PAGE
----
The Mad Butcher of Kingsbury Run

Kingsbury Runpapertorso stretches from the area of Kinsman Rd., within the Cleveland suburb of Shaker Heights, into the Cuyahoga River, which runs into the Flats of Cleveland. It acts as a storm drainage system for overflow of the Cuyahoga River, as well neighboring suburbs. When the stock market crashed and many people found themselves penniless and without employment, the area became a popular haunt for hobos, runaways, drunkards, and junkies. Between 1935 and 1938, the area would become known less for its landscape of homeless camps and more renowned for the mutilated and dismembered corpses that began to litter the grounds all too frequently.

On September 23, 1935, two boys playing softball in the area of Jackass Hill – the portion of Kingsbury Run where East 49th Street meets Praha Avenue – made a terrible discovery. The body of a nude man, later identified Edward Andrassy, had been found. The man had been decapitated and his genitals had been removed. Several yards away another man was found in a similar state. Both men had their bodies treated with the same chemical agent as the woman’s torso found floating in Lake Erie a year prior, turning their skin the same reddish color and taking on a leathery texture. In spite of the similarities between the two bodies found near Jackass Hill and the Lady of the Lake, no connections were made between the cases until much later.

In January of 1936, another body appeared. Florence Polillo, a known barmaid who moonlighted as a prostitute, was partially stuffed into a basket and left near the Hart Manufacturing building on Central Avenue. Ten days later, the rest of her would be recovered, with the exception of her head,  from an empty lot on Orange Avenue. Her cause of death was determined to be decapitation, as was the case in the two bodies found dumped near Jackass Hill. It was becoming clear to Cleveland Police that they had a serial killer on their hands.

The case of the Mad Butcher of Kingsbury Run was the first case to be immediately recognized as a the work of a serial killer within the United States. At the time, police were ill equipped to deal with crimes of this nature. Very little existed in terms of forensics and DNA testing. Only the victims who had their finger prints, provided they were able to recover their hands, within the Cleveland police’s records were able to be positively identified. Most of the Mad Butcher’s victims were drifters and as a result went unidentified. No one ever witnessed the murderer dumping the victims’ remains and with no suspects the body count continued to rise.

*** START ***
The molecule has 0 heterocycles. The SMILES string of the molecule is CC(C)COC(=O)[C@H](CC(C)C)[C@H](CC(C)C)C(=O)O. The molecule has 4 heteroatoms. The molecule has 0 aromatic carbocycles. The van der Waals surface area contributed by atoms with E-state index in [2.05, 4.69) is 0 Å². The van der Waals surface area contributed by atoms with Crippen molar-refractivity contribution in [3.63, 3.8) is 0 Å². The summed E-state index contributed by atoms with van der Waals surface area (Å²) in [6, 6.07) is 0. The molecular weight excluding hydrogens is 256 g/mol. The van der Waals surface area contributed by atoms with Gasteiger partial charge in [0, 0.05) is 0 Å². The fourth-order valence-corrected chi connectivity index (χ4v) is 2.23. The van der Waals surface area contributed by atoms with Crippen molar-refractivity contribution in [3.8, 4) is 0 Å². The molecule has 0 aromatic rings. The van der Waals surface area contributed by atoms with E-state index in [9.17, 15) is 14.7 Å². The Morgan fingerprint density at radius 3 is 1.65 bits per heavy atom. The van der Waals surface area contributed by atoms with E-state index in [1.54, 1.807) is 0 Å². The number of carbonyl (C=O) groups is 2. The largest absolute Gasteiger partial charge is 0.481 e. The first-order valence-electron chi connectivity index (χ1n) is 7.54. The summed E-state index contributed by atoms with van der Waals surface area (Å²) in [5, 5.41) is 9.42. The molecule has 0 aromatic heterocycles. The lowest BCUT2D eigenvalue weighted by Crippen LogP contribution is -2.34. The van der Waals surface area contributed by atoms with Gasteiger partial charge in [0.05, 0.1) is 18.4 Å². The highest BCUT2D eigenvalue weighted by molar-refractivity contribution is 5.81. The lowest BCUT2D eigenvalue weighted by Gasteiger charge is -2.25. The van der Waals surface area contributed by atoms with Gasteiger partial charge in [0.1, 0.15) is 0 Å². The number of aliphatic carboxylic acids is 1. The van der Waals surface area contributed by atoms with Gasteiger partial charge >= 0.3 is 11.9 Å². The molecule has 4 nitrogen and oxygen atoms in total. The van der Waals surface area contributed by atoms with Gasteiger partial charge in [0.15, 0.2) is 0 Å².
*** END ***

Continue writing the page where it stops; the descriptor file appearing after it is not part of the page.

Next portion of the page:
The death mask of the tattooed man, along with several others still exist and are on public display at the Cleveland Police Museum.

Three more decapitated bodies would be found in 1936. None of the victims would ever be identified. One man was nicknamed “The Tattooed Man”, since what remained of his body bore six distinctive tattoos. A death mask of the man would be made and shown at The Great Lakes Expo that year, but no one ever came forward to claim to the body or reported any knowledge of the man’s identity.

In 1937 the Mad Butcher would claim three more unidentified female victims. The first to be found, Jane Doe V, was discovered within the same area the Lady of the Lake had been uncovered nearly three years prior. Jane Doe VI –found dismembered in a burlap bag beneath the Lorain-Carnegie bridge– is believed to be a woman named Rose Wallace, but discrepancies between the perceived time of death and Rose Wallace’s disappearance raises questions on whether or not that is the woman’s true identity. Jane Doe VII was found decapitated and floating near the banks of the Flats, an area known today for its concert clubs and restaurants. Her head was never recovered.

By 1938, Ness, along with the Cleveland police force, was met with great criticism for their failure to produce a suspect in the case. With still no leads or a suspect in custody, the murderer racked up three more kills before disappearing as mysteriously as he came.